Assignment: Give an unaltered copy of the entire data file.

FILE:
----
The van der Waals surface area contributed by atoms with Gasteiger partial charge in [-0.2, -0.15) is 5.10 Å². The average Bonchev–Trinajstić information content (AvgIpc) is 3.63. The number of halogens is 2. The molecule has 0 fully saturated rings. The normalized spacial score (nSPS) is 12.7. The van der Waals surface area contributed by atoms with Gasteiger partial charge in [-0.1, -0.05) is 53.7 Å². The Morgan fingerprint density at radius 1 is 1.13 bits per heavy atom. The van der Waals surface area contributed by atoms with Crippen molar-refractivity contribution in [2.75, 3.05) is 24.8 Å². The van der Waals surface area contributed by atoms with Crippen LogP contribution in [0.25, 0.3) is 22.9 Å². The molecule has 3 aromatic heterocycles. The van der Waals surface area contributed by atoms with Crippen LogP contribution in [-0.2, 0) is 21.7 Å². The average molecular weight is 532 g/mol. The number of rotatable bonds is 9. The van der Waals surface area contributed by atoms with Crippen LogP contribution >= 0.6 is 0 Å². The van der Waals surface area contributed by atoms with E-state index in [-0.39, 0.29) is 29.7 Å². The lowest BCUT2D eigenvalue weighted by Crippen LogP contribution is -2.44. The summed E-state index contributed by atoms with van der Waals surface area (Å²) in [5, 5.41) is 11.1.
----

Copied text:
The van der Waals surface area contributed by atoms with Gasteiger partial charge in [-0.2, -0.15) is 5.10 Å². The average Bonchev–Trinajstić information content (AvgIpc) is 3.63. The number of halogens is 2. The molecule has 0 fully saturated rings. The normalized spacial score (nSPS) is 12.7. The van der Waals surface area contributed by atoms with Gasteiger partial charge in [-0.1, -0.05) is 53.7 Å². The Morgan fingerprint density at radius 1 is 1.13 bits per heavy atom. The van der Waals surface area contributed by atoms with Crippen molar-refractivity contribution in [2.75, 3.05) is 24.8 Å². The van der Waals surface area contributed by atoms with Crippen LogP contribution in [0.25, 0.3) is 22.9 Å². The molecule has 3 aromatic heterocycles. The van der Waals surface area contributed by atoms with Crippen LogP contribution in [-0.2, 0) is 21.7 Å². The average molecular weight is 532 g/mol. The number of rotatable bonds is 9. The van der Waals surface area contributed by atoms with Crippen LogP contribution >= 0.6 is 0 Å². The van der Waals surface area contributed by atoms with E-state index in [-0.39, 0.29) is 29.7 Å². The lowest BCUT2D eigenvalue weighted by Crippen LogP contribution is -2.44. The summed E-state index contributed by atoms with van der Waals surface area (Å²) in [5, 5.41) is 11.1.